Self-funding is a viable strategy for more and more employers

Almost every employer that offers a group health benefit program is searching for methods to lower the company’s spending. To cut health insurance spending, employers can modify plan designs, change insurance companies and shift more costs to employees. These methods, however, often only provide a temporary Band-Aid solution, rather than a long-term strategy to effectively and efficiently manage an employee benefits program.

“Because of the effects of the Affordable Care Act and ever-escalating costs, employers need to focus on where their medical dollars are being spent, to accurately assess what plan changes need to be made in order to be more efficient and stabilize costs,” says Domenic Pascucci, a consultant at JRG Advisors. “Self-insurance — normally considered a funding method only available to large employers — is now a viable option for employers as small as 25 employees or less.”

Smart Business spoke with Pascucci about self-funded health plans and how they might fit in with your employee benefits.

What’s important to understand about self-funding?

As the term implies, in a self-insured or self-funded health plan, the employer takes on direct financial responsibility for employees’ health care costs. Rather than being in a larger risk pool, the self-funding employer takes on the risk for its own employee group.

Some customization can be applied to the structure of these contracts. For example, all of a health plan may be self-funded, or a contract might be purchased to cover certain types of claims. Most self-funded employers buy stop-loss insurance to cover catastrophic claims, capping their financial risk exposure.

Self-insured health plans are exempt from most state insurance laws and mandates, and not having to pay regular premiums to an insurance company can result in substantial savings. An employer also only pays for the claims that actually occur, not the claims an insurance company projects may occur.

Despite these advantages, many employers, especially smaller ones, tend to avoid self-funding — perceiving it as too risky. A recent Kaiser Foundation survey found 82 percent of employers with 200 or more workers are self-insured. Conversely, only 13 percent of employees in firms with three to 199 employees are in a self-insured plan.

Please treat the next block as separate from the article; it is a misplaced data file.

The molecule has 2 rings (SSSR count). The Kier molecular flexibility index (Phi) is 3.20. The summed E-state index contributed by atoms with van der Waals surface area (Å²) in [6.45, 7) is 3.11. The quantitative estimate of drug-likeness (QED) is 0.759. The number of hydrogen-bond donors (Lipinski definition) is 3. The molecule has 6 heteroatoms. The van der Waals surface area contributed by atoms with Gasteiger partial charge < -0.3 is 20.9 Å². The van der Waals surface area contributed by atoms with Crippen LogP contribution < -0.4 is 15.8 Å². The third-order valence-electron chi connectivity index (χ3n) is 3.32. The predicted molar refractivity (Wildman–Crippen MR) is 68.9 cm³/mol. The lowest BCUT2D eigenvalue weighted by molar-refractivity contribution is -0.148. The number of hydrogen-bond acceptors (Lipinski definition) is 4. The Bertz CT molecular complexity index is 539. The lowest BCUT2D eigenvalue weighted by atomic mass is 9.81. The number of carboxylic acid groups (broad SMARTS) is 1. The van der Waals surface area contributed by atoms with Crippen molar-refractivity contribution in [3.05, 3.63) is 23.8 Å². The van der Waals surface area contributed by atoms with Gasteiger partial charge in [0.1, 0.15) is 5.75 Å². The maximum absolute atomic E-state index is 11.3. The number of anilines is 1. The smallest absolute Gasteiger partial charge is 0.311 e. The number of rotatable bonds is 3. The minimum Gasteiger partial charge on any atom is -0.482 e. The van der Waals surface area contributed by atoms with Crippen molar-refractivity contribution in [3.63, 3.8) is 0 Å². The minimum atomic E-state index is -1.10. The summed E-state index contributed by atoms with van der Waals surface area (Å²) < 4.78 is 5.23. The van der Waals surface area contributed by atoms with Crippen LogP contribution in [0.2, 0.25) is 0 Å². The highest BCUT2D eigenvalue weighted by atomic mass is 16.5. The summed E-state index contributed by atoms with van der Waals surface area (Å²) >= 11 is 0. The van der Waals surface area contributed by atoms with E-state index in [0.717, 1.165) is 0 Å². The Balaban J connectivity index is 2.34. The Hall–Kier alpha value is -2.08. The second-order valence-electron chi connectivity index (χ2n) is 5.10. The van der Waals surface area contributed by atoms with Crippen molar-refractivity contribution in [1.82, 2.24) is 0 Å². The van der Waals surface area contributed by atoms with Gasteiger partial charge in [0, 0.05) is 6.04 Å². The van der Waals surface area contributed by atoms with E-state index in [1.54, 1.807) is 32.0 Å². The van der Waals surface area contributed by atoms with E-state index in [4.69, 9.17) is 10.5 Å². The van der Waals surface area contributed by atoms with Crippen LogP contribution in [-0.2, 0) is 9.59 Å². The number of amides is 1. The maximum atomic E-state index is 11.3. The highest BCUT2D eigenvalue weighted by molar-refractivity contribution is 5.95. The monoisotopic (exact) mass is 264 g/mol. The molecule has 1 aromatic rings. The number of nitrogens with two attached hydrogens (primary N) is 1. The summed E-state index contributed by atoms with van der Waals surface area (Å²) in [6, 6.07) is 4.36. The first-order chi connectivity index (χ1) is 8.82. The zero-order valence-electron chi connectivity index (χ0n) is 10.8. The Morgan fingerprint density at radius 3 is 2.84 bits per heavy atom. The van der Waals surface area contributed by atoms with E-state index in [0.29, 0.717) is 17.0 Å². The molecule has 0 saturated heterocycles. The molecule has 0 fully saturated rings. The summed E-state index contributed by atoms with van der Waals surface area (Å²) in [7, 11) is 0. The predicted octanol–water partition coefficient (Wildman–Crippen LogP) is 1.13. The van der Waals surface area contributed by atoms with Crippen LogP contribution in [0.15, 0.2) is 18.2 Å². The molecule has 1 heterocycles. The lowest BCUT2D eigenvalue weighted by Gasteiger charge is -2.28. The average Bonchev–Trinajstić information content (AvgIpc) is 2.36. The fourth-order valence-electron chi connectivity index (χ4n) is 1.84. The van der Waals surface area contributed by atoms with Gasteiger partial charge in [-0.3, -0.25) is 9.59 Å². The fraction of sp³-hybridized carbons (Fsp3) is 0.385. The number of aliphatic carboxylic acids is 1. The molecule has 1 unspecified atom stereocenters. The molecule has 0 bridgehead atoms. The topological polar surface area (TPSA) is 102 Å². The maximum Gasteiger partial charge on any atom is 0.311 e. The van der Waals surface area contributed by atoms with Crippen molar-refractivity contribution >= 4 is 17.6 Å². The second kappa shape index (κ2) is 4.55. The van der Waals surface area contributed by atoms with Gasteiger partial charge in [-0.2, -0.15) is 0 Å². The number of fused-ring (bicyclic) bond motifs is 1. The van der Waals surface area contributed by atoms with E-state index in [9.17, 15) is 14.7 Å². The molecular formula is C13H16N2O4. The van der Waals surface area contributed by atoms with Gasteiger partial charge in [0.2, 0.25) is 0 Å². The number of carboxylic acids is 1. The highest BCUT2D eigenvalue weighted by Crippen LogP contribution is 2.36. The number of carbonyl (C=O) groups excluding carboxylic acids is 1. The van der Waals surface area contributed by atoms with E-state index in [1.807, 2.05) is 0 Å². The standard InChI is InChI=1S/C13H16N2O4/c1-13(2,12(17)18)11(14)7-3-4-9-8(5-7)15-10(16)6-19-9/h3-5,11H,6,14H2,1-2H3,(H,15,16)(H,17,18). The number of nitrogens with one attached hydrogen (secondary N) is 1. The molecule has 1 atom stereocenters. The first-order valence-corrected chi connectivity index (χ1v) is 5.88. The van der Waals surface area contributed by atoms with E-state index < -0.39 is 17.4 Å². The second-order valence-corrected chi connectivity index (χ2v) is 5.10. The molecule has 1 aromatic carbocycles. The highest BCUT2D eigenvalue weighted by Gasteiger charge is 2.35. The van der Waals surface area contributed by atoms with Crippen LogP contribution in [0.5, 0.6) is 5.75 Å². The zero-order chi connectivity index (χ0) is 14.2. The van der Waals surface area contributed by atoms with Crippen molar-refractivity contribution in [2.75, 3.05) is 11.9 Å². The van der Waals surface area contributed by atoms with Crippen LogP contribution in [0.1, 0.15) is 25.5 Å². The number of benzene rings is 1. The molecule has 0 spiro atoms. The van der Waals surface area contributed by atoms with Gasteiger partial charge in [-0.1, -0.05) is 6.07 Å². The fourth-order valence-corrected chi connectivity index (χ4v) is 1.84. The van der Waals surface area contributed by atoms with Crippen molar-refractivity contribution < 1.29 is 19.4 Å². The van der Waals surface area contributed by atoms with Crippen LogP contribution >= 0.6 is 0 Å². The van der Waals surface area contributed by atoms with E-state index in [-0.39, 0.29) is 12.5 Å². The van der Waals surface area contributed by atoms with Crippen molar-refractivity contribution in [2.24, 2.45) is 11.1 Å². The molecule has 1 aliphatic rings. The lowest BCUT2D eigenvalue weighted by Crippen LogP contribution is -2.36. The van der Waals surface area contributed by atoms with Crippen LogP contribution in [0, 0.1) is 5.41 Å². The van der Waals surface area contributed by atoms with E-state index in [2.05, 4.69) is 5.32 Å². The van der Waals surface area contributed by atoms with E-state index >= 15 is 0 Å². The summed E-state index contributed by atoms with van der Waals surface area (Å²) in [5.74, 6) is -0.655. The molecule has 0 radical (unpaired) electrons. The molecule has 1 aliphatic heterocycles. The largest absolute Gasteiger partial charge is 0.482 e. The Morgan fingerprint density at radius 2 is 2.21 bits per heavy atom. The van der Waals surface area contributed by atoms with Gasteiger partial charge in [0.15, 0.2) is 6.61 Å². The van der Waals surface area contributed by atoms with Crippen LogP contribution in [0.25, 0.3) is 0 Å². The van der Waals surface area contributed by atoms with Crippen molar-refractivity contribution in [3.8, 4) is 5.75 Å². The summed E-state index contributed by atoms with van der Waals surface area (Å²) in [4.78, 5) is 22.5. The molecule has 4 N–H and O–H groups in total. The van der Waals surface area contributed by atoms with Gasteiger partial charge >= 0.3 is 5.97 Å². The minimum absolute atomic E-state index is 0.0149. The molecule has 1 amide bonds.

How does a business owner know if self-insurance is right for his or her company?

Self-insurance is not the right approach for every employer. Some companies will benefit from such an arrangement; others will not.

Self-funding can provide more control. Coverage can be customized since you aren’t purchasing a pre-packaged product. Self-insured plans are subject to ERISA, but aren’t bound by state insurance laws and state coverage requirements. You can truly meet employee health care needs with a plan that makes sense.

As a self-insured company, you pay health claims as they occur, rather than paying a monthly premium regardless of actual claims activity. This can be attractive, especially during periods where health claims are low. On the other hand, you have to handle large claims as they come in. Remember, however, that stop-loss insurance limits this exposure and there are other methods to minimize payment swings, such as partial self-funding.

When you pay a premium to an insurance company, you pay for more than just claims. It takes into account the insurer’s overhead costs, including advertising, technology, legal, allowance against their own financial risk and a profit margin. Self-insured employers don’t pay these hidden costs, but they incur other expenses like third-party administration of claims and the premium for stop-loss insurance.

Workforce demographics also can make a self-insured solution either more or less attractive. Young and healthy employees don’t necessarily guarantee a less expensive self-insured solution; nor will older and unhealthy employees always break the bank. Remember, self-funding means your company bears the risk associated with your employees, along with the protection of a stop-loss carrier.

It’s worth closely analyzing this risk with a professional who can give you well-thought-out estimates of your company’s potential liability. Only then will you be able to intelligently decide whether self-insurance is for you.

Insights Employee Benefits is brought to you by JRG Advisors